From 1963-1966, actor William Hartnell portrayed the character of The Doctor on the British television program “Doctor Who.” Towards the end of his run, Hartnell was weary from the intense schedule and bowed out. The producers faced a fundamental dilemma: How to continue the series if they did not have their lead actor?
If you are female, which term do you prefer if you had to be labeled by one of these words: “Girl” or “Woman” or “Female” or doesn’t it matter?
When I was an undergraduate at the University of Nebraska-Lincoln I was educated, roughly and roundly, by certain forces in the English Department that one must never call a female a “girl” if she has had her period — how one determines if menstruation has happened or not was never explained — and the correct term for the rest of her life was “woman” but never “lady” because “lady” was an Olde Englishe synonym for “bitch.”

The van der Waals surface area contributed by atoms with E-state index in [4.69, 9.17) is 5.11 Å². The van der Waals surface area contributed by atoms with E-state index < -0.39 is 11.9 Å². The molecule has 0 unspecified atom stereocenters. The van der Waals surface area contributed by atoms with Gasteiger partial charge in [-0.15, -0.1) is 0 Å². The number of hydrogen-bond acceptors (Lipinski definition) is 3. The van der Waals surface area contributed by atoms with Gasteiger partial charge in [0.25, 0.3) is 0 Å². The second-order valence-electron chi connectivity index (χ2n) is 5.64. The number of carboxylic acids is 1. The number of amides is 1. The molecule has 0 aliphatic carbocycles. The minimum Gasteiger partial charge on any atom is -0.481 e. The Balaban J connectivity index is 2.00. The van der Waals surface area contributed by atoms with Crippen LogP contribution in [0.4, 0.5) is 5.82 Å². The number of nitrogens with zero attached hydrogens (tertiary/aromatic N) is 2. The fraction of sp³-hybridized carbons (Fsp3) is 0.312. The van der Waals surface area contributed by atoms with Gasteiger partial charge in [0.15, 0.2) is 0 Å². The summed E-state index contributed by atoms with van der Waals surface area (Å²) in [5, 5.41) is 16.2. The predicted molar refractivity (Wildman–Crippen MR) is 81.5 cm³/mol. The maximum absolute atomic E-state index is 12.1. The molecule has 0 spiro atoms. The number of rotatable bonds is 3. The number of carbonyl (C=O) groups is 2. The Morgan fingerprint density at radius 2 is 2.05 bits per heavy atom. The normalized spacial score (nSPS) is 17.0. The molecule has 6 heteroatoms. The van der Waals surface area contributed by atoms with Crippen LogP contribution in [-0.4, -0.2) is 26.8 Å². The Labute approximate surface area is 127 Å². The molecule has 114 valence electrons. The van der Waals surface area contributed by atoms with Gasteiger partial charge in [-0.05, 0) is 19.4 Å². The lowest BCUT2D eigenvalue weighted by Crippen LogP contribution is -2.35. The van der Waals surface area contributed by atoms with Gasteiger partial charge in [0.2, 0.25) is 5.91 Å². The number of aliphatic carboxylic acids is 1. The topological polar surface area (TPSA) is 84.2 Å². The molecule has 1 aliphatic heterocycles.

Ladies and gentlemen rightly translated to the modern ear, I was told, as Bitches and gentlemen and it was an unfortunate, but culturally accepted, put-down of women who fought to advance their self-worth beyond being seen merely as property.